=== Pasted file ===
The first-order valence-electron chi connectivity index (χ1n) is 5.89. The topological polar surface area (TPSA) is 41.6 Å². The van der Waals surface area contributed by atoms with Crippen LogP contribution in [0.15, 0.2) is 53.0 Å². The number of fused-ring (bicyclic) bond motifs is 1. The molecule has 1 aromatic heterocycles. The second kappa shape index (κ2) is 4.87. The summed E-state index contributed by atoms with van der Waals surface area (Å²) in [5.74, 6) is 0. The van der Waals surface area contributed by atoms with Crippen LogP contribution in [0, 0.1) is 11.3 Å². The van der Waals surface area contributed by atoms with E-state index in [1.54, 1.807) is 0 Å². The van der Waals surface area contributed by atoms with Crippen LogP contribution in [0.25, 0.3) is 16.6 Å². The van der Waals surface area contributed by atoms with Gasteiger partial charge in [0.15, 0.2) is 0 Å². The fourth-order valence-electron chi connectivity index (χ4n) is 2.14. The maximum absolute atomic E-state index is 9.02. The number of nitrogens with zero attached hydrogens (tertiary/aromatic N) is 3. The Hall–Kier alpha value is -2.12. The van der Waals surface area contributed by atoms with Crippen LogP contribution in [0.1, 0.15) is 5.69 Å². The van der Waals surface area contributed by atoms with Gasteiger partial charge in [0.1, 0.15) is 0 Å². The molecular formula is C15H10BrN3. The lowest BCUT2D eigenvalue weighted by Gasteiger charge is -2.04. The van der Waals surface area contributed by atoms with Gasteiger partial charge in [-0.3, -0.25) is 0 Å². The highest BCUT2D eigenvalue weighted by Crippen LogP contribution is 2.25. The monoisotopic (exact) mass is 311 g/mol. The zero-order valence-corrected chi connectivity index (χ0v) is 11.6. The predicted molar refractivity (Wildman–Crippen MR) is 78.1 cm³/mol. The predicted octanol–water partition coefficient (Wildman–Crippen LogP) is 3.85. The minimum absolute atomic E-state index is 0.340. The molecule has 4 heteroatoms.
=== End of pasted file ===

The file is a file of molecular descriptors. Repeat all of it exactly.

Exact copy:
The first-order valence-electron chi connectivity index (χ1n) is 5.89. The topological polar surface area (TPSA) is 41.6 Å². The van der Waals surface area contributed by atoms with Crippen LogP contribution in [0.15, 0.2) is 53.0 Å². The number of fused-ring (bicyclic) bond motifs is 1. The molecule has 1 aromatic heterocycles. The second kappa shape index (κ2) is 4.87. The summed E-state index contributed by atoms with van der Waals surface area (Å²) in [5.74, 6) is 0. The van der Waals surface area contributed by atoms with Crippen LogP contribution in [0, 0.1) is 11.3 Å². The van der Waals surface area contributed by atoms with E-state index in [1.54, 1.807) is 0 Å². The van der Waals surface area contributed by atoms with Crippen LogP contribution in [0.25, 0.3) is 16.6 Å². The van der Waals surface area contributed by atoms with Gasteiger partial charge in [0.15, 0.2) is 0 Å². The fourth-order valence-electron chi connectivity index (χ4n) is 2.14. The maximum absolute atomic E-state index is 9.02. The number of nitrogens with zero attached hydrogens (tertiary/aromatic N) is 3. The Hall–Kier alpha value is -2.12. The van der Waals surface area contributed by atoms with Crippen LogP contribution in [0.1, 0.15) is 5.69 Å². The van der Waals surface area contributed by atoms with Gasteiger partial charge in [0.1, 0.15) is 0 Å². The molecular formula is C15H10BrN3. The lowest BCUT2D eigenvalue weighted by Gasteiger charge is -2.04. The van der Waals surface area contributed by atoms with Gasteiger partial charge in [-0.3, -0.25) is 0 Å². The highest BCUT2D eigenvalue weighted by Crippen LogP contribution is 2.25. The monoisotopic (exact) mass is 311 g/mol. The zero-order valence-corrected chi connectivity index (χ0v) is 11.6. The predicted molar refractivity (Wildman–Crippen MR) is 78.1 cm³/mol. The predicted octanol–water partition coefficient (Wildman–Crippen LogP) is 3.85. The minimum absolute atomic E-state index is 0.340. The molecule has 4 heteroatoms.